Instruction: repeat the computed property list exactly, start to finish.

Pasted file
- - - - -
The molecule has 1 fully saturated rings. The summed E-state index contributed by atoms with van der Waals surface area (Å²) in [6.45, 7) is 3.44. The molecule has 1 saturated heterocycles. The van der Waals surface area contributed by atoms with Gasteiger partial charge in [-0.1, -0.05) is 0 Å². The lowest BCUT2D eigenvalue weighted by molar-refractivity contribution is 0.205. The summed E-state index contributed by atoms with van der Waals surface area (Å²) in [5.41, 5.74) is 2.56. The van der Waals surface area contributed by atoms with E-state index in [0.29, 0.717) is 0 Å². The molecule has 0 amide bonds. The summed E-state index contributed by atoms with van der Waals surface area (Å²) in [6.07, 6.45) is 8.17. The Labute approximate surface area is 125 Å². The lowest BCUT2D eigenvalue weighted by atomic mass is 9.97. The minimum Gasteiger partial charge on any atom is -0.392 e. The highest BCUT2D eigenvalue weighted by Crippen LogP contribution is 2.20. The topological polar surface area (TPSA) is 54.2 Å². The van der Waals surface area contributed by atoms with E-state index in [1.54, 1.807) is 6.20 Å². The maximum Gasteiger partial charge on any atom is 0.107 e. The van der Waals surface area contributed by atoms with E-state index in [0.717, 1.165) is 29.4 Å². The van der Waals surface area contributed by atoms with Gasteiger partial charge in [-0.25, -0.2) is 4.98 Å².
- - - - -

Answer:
The molecule has 1 fully saturated rings. The summed E-state index contributed by atoms with van der Waals surface area (Å²) in [6.45, 7) is 3.44. The molecule has 1 saturated heterocycles. The van der Waals surface area contributed by atoms with Gasteiger partial charge in [-0.1, -0.05) is 0 Å². The lowest BCUT2D eigenvalue weighted by molar-refractivity contribution is 0.205. The summed E-state index contributed by atoms with van der Waals surface area (Å²) in [5.41, 5.74) is 2.56. The van der Waals surface area contributed by atoms with E-state index in [0.29, 0.717) is 0 Å². The molecule has 0 amide bonds. The summed E-state index contributed by atoms with van der Waals surface area (Å²) in [6.07, 6.45) is 8.17. The Labute approximate surface area is 125 Å². The lowest BCUT2D eigenvalue weighted by atomic mass is 9.97. The minimum Gasteiger partial charge on any atom is -0.392 e. The highest BCUT2D eigenvalue weighted by Crippen LogP contribution is 2.20. The topological polar surface area (TPSA) is 54.2 Å². The van der Waals surface area contributed by atoms with E-state index in [1.54, 1.807) is 6.20 Å². The maximum Gasteiger partial charge on any atom is 0.107 e. The van der Waals surface area contributed by atoms with E-state index in [0.717, 1.165) is 29.4 Å². The van der Waals surface area contributed by atoms with Gasteiger partial charge in [-0.25, -0.2) is 4.98 Å².